Lyrically, the song focuses on the conflicting feelings in the aftermath of a breakup — loss, longing, emptiness, heartache and self doubt, along with the sensations of self-reflection, of finality and of one’s life being altered in ways that are frequently beyond your own control and influence. And if you’ve been through a particularly messy and disastrous breakup the song should feel deeply familiar.

With the release of “Ruins,” up-and-coming Los Angeles, CA-based indie pop artist Ryder received attention across the blogosphere for a slow-burning, atmospheric pop sound with soaring and anthemic hooks, skittering drum programming and Ryder’s expressive and sultry alto — all while comparing favorably to blogosphere darlings Phoebe RyanCAPPAChelsea Lankes and others.

Ryder’s latest single “Fade Away” will further cement her growing reputation for slow-burning, atmospheric and seductive pop as the song pairs Ryder’s expressive and sultry vocals with industrial clang and clatter, swirling and ambient electronics and a soaring, anthemic hook; however, unlike “Ruins,” “Fade Away,” is arguably the most sensual song she’s released to date, as the song’s narrator is urgently expressing her desire for a love object in a dysfunctional and confusing relationship.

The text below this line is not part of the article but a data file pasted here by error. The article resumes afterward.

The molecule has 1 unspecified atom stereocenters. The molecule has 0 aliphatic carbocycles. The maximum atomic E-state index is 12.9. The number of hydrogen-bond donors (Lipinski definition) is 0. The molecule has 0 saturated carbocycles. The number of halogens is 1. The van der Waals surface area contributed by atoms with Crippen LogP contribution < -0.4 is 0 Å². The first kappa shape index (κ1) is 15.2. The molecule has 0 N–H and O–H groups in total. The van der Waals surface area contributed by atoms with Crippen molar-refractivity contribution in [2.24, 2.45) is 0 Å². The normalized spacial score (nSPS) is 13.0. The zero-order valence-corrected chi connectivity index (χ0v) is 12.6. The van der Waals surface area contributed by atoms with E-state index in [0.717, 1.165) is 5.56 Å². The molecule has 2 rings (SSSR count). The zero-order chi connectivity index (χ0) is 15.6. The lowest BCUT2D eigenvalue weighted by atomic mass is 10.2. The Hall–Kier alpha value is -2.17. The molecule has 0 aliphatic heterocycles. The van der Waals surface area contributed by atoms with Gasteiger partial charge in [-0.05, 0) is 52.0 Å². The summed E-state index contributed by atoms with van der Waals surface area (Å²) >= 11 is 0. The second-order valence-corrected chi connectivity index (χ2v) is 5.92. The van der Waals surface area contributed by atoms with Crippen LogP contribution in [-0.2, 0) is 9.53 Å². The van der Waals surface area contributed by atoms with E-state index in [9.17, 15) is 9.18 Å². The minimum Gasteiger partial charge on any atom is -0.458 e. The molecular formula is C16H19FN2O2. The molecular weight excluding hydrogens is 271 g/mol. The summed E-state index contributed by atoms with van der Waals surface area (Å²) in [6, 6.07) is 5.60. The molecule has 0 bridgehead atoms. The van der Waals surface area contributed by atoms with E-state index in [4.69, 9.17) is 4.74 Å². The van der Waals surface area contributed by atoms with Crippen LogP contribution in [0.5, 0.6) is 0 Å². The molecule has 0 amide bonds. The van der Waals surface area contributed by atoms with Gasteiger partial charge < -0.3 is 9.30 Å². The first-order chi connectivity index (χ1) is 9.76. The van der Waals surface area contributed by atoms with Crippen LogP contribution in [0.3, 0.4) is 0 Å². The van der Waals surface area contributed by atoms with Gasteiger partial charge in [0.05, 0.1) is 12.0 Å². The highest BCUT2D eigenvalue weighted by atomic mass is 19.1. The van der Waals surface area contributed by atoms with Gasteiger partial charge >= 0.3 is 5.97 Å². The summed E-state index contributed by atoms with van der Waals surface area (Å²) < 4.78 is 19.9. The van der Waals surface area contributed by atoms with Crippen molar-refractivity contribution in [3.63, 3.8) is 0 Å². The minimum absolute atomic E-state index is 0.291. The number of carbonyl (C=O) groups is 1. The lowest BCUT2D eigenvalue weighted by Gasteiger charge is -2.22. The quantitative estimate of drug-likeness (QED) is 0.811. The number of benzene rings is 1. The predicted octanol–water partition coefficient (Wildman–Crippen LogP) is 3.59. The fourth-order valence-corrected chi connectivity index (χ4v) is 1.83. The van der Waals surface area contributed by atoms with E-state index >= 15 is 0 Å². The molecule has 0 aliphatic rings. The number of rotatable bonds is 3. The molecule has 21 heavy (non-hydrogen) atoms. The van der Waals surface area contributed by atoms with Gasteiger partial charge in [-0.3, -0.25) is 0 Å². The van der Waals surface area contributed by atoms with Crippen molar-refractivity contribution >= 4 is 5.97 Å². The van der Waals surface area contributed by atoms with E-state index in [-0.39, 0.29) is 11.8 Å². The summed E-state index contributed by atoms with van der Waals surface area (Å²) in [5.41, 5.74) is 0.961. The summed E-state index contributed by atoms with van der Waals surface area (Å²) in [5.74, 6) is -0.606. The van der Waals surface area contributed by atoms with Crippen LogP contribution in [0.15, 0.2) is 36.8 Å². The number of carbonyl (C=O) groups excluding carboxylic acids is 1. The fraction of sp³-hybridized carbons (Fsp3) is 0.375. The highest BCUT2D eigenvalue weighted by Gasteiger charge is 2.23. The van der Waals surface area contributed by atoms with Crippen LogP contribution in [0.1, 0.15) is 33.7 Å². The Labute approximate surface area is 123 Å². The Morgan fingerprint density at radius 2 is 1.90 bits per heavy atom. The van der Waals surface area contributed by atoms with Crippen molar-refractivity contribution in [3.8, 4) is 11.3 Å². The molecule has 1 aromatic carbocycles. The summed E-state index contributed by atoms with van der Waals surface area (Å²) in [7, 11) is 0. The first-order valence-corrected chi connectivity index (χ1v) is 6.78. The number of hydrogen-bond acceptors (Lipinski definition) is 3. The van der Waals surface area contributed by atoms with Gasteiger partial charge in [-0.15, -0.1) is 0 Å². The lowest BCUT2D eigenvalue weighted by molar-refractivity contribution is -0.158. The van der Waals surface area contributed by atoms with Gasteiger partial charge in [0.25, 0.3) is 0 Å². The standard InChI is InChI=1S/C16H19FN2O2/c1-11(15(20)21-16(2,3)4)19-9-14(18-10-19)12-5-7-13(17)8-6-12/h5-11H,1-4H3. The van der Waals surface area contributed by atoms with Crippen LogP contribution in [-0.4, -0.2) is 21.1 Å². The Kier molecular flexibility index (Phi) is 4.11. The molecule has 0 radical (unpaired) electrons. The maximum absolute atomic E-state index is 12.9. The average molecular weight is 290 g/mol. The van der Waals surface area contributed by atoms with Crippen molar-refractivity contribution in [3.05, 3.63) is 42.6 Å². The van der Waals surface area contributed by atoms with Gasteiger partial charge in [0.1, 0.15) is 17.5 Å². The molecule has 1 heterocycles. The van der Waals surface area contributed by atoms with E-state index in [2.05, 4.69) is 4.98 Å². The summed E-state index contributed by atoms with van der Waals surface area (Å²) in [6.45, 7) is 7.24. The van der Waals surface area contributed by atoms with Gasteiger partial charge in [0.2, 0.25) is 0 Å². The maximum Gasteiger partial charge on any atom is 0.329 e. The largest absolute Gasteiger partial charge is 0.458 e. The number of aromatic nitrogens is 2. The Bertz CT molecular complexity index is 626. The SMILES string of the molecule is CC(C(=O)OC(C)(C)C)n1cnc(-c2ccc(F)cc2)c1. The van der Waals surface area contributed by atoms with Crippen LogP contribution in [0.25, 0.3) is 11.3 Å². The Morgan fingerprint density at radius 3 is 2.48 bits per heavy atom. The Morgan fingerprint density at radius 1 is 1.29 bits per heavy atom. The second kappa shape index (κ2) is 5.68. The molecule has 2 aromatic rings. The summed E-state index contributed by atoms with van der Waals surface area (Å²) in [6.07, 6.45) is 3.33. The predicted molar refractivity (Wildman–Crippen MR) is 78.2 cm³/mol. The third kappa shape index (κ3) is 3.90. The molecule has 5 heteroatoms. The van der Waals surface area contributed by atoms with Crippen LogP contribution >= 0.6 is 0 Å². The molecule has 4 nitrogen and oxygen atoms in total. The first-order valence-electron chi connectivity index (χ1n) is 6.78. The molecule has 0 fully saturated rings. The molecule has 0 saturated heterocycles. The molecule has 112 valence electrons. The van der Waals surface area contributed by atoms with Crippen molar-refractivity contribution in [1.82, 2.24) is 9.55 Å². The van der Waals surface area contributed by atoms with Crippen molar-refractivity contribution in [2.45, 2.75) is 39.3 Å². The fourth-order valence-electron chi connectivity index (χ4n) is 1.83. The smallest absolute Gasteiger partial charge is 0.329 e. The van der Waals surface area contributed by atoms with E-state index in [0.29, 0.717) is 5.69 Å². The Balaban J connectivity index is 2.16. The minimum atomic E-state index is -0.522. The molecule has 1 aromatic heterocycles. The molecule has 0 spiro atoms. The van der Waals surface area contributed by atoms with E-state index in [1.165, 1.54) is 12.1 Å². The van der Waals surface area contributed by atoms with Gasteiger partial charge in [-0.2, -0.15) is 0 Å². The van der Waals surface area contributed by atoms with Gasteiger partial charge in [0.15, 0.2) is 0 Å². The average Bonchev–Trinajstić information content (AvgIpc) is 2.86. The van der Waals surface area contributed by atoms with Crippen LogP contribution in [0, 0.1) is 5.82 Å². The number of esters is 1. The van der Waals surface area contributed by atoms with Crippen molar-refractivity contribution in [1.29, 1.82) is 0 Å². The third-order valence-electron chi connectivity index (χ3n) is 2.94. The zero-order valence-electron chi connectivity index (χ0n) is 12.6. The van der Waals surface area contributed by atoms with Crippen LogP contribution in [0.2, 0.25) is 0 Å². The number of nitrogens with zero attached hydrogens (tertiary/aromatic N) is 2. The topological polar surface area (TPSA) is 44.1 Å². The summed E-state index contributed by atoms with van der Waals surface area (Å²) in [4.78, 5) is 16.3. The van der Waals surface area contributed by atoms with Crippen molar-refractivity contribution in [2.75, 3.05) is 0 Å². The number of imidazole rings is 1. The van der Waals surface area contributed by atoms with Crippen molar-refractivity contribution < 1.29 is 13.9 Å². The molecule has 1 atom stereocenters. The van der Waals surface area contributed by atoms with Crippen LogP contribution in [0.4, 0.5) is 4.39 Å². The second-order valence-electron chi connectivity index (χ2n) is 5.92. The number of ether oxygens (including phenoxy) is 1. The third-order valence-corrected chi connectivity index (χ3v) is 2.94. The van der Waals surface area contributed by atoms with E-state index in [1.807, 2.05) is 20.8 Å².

Young, up-and-coming pop artist Rozes first caught the attention of the blogosphere with the release of her debut single “Everything” and her collaboration with Just A Gent on “Limelight” which landed at #1 on Hype Machine‘s Charts and received over 2 million  Soundcloud plays. And in a 12-18 month period that saw releases by the likes of Chelsea Lankes, Phoebe Ryan, CAPPA and several other young female pop artists dominate the attention of the blogosphere. Certainly, with the forthcoming release of her R U Mine EP early next year, the young Philadelphia-based pop artist will be building up on the early buzz she’s received over the course of the past 18 months.
Interestingly, as the year is coming to a close Rozes teamed up with The Chainsmokers to co-write and sing their Top 40 single “Fragile” which consists of swirling electronics, shimmering synth and gently skittering drum programming to craft a song that’s sparse enough to give room for Rozes’ vocals to float through a song that sounds so fragile (pun completely unintended here) that it seems as though it’d dissipate into the ether.